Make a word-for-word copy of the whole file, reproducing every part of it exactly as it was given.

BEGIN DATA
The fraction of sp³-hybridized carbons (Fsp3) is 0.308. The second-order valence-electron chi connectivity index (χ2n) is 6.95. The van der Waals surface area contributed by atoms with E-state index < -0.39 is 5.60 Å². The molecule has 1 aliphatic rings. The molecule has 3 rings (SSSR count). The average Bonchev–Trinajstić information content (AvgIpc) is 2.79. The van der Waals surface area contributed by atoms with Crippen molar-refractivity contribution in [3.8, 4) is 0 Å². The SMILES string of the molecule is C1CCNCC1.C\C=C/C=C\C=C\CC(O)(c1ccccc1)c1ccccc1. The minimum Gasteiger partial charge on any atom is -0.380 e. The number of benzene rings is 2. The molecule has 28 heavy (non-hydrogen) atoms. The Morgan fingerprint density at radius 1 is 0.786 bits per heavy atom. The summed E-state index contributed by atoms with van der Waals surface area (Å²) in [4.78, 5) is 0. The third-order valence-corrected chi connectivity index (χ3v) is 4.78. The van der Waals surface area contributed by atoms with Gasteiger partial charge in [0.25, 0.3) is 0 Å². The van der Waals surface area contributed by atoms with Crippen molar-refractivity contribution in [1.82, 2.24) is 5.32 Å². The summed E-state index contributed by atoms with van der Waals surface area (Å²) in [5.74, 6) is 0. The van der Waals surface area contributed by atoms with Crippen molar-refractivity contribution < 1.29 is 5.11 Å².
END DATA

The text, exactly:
The fraction of sp³-hybridized carbons (Fsp3) is 0.308. The second-order valence-electron chi connectivity index (χ2n) is 6.95. The van der Waals surface area contributed by atoms with E-state index < -0.39 is 5.60 Å². The molecule has 1 aliphatic rings. The molecule has 3 rings (SSSR count). The average Bonchev–Trinajstić information content (AvgIpc) is 2.79. The van der Waals surface area contributed by atoms with Crippen molar-refractivity contribution in [3.8, 4) is 0 Å². The SMILES string of the molecule is C1CCNCC1.C\C=C/C=C\C=C\CC(O)(c1ccccc1)c1ccccc1. The minimum Gasteiger partial charge on any atom is -0.380 e. The number of benzene rings is 2. The molecule has 28 heavy (non-hydrogen) atoms. The Morgan fingerprint density at radius 1 is 0.786 bits per heavy atom. The summed E-state index contributed by atoms with van der Waals surface area (Å²) in [4.78, 5) is 0. The third-order valence-corrected chi connectivity index (χ3v) is 4.78. The van der Waals surface area contributed by atoms with Gasteiger partial charge in [0.25, 0.3) is 0 Å². The van der Waals surface area contributed by atoms with Crippen molar-refractivity contribution in [1.82, 2.24) is 5.32 Å². The summed E-state index contributed by atoms with van der Waals surface area (Å²) in [5.74, 6) is 0. The van der Waals surface area contributed by atoms with Crippen molar-refractivity contribution < 1.29 is 5.11 Å².